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Rabbi David Saperstein, shown here speaking at the World Economic Forum, will be speaking in 13 lectures at the North Peninsula venues.
A longtime social justice leader, lawyer, professor and described by the Washington Post as “the quintessential religious lobbyist on Capitol Hill,” Rabbi David Saperstein will be spending two weeks in San Mateo lecturing about various social justice issues.
Saperstein’s free 13 lectures are part of the North Peninsula Jewish Community Center’s scholar-in-residence program, which was inaugurated in 2011. Saperstein, 66, has headed the Religious Action Center of Reform Judaism for 40 years and also represents the national Reform Jewish Movement to Congress and the president’s administration.
“I’ve stayed because I believe deeply we are called by God to be partners in shaping the world with social justice for all of God’s children,” said Saperstein, who was selected by Newsweek magazine in 2009 as the most influential rabbi in the country. “It has been a great blessing in my life.”
Saperstein is part of a large rabbinic family. Two great uncles were Reform rabbis, and two great-grandfathers were Orthodox rabbis. His father Harold and uncle Sanford were well-known Reform rabbis and his brother Marc is a leading Jewish scholar.
His upcoming lecture topics include “Being the Hands of God: Jewish Justice at a Time of Crisis and Opportunity,” “Israel in Crisis: Is There Still Hope for Peace?” and “The Environment, Global Warming and American Jews.” He says, for now, he is focusing on gun control, economic justice, the Middle East peace process, employment discrimination and comprehensive immigration reform. In total, it deals with 60-65 issues.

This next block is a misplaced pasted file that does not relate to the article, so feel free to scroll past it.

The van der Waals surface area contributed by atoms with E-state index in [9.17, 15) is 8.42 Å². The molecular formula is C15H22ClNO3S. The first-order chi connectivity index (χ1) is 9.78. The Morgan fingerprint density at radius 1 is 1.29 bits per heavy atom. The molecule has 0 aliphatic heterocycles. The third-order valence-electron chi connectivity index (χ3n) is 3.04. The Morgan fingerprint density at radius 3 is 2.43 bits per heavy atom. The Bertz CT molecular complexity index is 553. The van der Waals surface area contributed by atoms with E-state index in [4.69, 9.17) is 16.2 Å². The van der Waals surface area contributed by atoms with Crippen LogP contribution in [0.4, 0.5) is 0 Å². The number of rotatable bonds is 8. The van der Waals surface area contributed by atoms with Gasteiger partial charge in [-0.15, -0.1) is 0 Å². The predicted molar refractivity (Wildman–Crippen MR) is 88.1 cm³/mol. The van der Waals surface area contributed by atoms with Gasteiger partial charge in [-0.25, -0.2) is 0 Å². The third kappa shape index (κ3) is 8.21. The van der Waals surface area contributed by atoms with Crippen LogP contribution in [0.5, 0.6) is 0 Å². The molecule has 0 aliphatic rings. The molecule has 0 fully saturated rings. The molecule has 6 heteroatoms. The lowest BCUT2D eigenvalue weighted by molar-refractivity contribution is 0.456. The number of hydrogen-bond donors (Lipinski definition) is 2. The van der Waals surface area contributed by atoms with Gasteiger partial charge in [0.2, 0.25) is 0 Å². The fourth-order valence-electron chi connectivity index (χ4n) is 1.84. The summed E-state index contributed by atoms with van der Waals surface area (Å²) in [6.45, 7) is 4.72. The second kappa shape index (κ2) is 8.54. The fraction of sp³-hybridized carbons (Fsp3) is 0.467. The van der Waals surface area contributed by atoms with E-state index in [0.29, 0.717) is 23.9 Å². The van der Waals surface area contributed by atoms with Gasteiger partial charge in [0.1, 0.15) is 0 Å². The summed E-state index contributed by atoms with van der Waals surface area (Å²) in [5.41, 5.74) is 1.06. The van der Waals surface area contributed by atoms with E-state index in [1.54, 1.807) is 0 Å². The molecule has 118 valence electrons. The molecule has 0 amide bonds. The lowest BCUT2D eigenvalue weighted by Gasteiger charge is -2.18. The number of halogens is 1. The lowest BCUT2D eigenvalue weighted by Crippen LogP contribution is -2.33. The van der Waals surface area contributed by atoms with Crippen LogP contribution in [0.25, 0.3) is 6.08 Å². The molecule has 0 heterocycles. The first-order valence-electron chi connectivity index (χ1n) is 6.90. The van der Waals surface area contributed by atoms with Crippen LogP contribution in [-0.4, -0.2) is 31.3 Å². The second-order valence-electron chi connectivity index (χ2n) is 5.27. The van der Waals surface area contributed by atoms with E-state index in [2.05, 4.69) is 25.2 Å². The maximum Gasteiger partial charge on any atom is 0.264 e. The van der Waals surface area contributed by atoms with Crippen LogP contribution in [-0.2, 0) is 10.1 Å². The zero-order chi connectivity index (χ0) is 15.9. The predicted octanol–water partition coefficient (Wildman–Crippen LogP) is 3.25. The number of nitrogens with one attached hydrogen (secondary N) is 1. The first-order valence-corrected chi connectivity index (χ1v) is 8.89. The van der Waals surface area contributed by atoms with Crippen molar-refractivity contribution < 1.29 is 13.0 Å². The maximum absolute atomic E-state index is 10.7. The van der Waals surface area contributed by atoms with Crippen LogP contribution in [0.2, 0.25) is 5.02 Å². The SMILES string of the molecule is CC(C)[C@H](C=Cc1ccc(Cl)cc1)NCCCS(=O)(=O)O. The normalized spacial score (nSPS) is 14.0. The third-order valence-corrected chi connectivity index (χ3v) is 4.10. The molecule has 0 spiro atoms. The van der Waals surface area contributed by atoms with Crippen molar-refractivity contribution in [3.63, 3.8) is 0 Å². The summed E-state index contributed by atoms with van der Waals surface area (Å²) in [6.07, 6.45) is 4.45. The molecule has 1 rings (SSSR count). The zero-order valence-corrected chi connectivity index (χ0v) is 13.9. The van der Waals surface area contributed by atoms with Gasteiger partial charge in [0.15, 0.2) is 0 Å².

Saperstein, who lives in Washington, D.C., and teaches law at Georgetown University Law School, is originally from New York. He first started at his role at the center after writing about the future of Reform Judaism when the denomination celebrated its 100th anniversary and helped mobilize rabbis to protest the bombing of Cambodia in the early 1970s. Now, he has two sons, aged 20 and 23, and is married to award-winning journalist Ellen Weiss.
“Like many of us, it was circumstantial,” he said. “Three heads had left the office within four years and they wanted someone younger who would be around for a while.”
His job consists of three parts, the first is working on advocacy for various issues, preparing materials for synagogues around the country to study social justice issues and bringing 3,000 people in for policy and skills training programs. He also travels a lot, spending about three months a year outside of Washington, D.C., He attends conferences, does keynote addresses and travels to Israel regularly.
There are boundless opportunities for young people to get involved in social justice issues, he said.
“I’m very proud of the fact Jews are disproportionately involved in calls for social justice,” he said. “They’re leaders, donors, on boards, are elected officials, on the Supreme Court and use their legitimate democratic rights efficiently and effectively.”
Saperstein says that people can really make a difference today and that they need to since the world is at a crossroads with issues like global warming and international economic injustice.
“Decisions now affect the entire lives of young people and we’re trying to get them involved now,” he said. “Will they be the audience watching or the authors? We encourage them to be the authors and be shapers of a more hopeful future.”
The rabbi would like to see more denominations work together more closely on local, state and national issues.
“When we work together, we can really make an impact on issues,” he said.
Saperstein has also served as co-chair for the Coalition to Preserve Religious Liberty and is on the boards of the NAACP and People for the American Way. In 2009, he served on President Barack Obama’s Council for Faith-Based and Neighborhood Partnerships, a volunteer advisory council made up of 25 religious and secular leaders and scholars.
The rabbi says he probably does close to 100 speeches and lectures a year. This most recent lecture series features 35-minute speeches, followed by 45-minute discussions and run through Feb. 11. The Reform Judaism movement is a liberal branch of Judaism and focuses on ideas such as autonomy, modernity, universalism and the historical-philosophical critique of religion.
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